Stephen T. Holzer is the Chair of our Environmental Practice Group and a business litigation attorney. 

Disclaimer:
This Blog/Web Site is made available by the lawyer or law firm publisher for educational purposes only, to provide general information and a general understanding of the law, not to provide specific legal advice. By using this blog site you understand there is no attorney client relationship between you and the Blog/Web Site publisher. The Blog/Web Site should not be used as a substitute for obtaining legal advice from a licensed professional attorney in your state.

Friday
Jun302017

Will Minimum Wage Hikes Kill Restaurant Jobs?

Franchise LawyerChair, Franchise & Distribution Practice Group

by Barry Kurtz

818-907-3006

 

In 1981 “Video Killed the Radio Star” was the first music video MTV broadcast in the United States. The song was actually written a couple of years earlier, appeared on an album entitled The Age of Plastic by the Buggles, and raised questions regarding new technological advances in the music business.

Which brings us to the point:

Restaurant owners may be blindly reaching out to embrace technology, but at a high cost to humans, most notably their employees. Unfortunately, this move to team up with new tech isn’t entirely because of choice.

Robotic Handshake

Rise of Restaurant Machines

On July 1st, employers in Los Angeles and in many other metro areas across the nation are required to raise minimum wages. The mandate is the result of numerous campaigns initiated by labor unions to improve the lives of low-wage workers, by raising hourly rates to $15 per hour.

The restaurant industry is struggling with such a drastic increase, even though the daunting $15 pill is mostly being swallowed in smaller bites – gradual increases over a period of five years in Los Angeles County, for example. So what’s the industry’s survival instinct response?

Many are being forced to cannibalize their work forces, by investing in machines to replace human workers.

Former McDonald’s CEO Ed Rensi described the situation in a guest column on restaurant tech published in Forbes Magazine last November:

In 2013, when the Fight for $15 was still in its growth stage, I and others warned that union demands for a much higher minimum wage would force businesses with small profit margins to replace full-service employees with costly investments in self-service alternatives. At the time, labor groups accused business owners of crying wolf. It turns out the wolf was real.

Economists at the University of Washington also find the minimum wage increase to be detrimental – they are claiming low-wage earners have actually lost $125 per month because of the city’s minimum wage hike. (Study published by the National Bureau of Economic Research – NBER Working Paper No. 23432.) The economists concluded Seattle’s wage increase of $11 per hour in 2015, and then to $13 per hour eight months later, had a negative impact on hours worked. Employers reduced labor costs by about nine percent.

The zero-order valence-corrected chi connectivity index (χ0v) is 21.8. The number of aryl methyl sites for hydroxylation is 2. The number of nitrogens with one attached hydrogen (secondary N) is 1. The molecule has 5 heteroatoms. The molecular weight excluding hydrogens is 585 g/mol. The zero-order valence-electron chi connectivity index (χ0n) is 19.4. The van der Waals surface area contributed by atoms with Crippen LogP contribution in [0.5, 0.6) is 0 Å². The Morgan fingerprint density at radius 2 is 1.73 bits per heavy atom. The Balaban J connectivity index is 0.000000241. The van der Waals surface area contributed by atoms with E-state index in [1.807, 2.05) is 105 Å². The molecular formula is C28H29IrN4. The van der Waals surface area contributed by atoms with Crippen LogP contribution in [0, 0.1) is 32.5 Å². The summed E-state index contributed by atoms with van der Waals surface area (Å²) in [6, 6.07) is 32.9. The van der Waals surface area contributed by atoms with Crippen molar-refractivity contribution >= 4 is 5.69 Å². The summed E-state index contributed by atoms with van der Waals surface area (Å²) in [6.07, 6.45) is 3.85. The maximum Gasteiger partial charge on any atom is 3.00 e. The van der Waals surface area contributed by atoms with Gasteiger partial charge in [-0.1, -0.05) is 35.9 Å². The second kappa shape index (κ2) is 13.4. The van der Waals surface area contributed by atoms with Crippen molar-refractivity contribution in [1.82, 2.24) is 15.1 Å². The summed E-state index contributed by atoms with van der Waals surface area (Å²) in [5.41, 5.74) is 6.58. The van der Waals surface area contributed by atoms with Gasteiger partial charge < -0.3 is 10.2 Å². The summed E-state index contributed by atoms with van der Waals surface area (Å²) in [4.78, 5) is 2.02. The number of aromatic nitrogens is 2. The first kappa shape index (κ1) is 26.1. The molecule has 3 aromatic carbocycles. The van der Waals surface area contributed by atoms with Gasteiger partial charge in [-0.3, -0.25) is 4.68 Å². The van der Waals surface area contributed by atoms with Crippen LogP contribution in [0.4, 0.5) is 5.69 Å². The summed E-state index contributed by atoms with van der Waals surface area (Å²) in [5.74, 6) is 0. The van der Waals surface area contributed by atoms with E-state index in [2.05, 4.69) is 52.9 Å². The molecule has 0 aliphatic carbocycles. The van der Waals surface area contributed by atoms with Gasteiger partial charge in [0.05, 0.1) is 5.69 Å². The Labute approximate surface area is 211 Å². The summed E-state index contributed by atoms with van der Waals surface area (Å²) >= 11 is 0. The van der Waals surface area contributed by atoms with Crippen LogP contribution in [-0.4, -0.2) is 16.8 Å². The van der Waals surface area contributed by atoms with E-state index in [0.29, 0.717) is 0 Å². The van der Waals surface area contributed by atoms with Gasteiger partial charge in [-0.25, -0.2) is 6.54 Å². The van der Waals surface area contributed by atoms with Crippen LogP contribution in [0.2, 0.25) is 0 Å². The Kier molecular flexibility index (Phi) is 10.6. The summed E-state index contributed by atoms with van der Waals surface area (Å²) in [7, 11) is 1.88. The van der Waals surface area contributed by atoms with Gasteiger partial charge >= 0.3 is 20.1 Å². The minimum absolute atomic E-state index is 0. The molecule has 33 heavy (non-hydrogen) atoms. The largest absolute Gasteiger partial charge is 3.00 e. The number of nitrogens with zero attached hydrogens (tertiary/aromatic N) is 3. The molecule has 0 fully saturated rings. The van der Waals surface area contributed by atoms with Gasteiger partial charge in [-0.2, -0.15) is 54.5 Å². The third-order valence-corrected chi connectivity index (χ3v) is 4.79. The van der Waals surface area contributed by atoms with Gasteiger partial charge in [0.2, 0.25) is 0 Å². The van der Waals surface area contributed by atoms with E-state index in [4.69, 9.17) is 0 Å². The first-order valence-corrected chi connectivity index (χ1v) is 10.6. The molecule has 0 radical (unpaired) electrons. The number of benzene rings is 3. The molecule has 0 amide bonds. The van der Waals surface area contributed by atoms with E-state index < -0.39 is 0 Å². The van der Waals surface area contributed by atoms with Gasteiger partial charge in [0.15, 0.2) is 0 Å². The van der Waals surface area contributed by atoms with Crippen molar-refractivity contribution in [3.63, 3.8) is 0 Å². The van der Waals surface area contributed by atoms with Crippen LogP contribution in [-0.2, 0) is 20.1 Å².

Restaurant waiter taking customer orderPeer review for the University of Washington study is pending, and another study contradicts the economists’ conclusions.

Nation’s Restaurant News for example, cites the Washington study as well as another research project from the University of California at Berkeley’s Center on Wage and Employment Dynamics. Berkeley researchers found no loss for low-income earners in Seattle as a result of minimum wage increases.

It looks like we’ll have to rely on time to let us know which researchers submitted the more accurate findings. Either way though, we see the handwriting on the digital wall: quick serve and fast casual restaurants are buying or contemplating buying more computers and kiosks, beefing up websites and apps, and generally eliminating the human factor to the furthest extent possible.

But chew on this:  Researchers at Harvard Business School conducted yet another study, this one centered in over 100 cities in the San Francisco Bay area. According to these authors, Bay Area cities saw 21 minimum wage hikes between 2008 and 2016. Which restaurants went bust because of these wage bumps? The lower quality restaurants with lower Yelp ratings seemed to be the ones most likely to close:

"Our point estimates suggest that a one dollar increase in the minimum wage leads to a 14 percent increase in the likelihood of exit for a 3.5-star restaurant (which is the median rating), but has no discernible impact for a 5-star restaurant (on a 1 to 5 star scale)."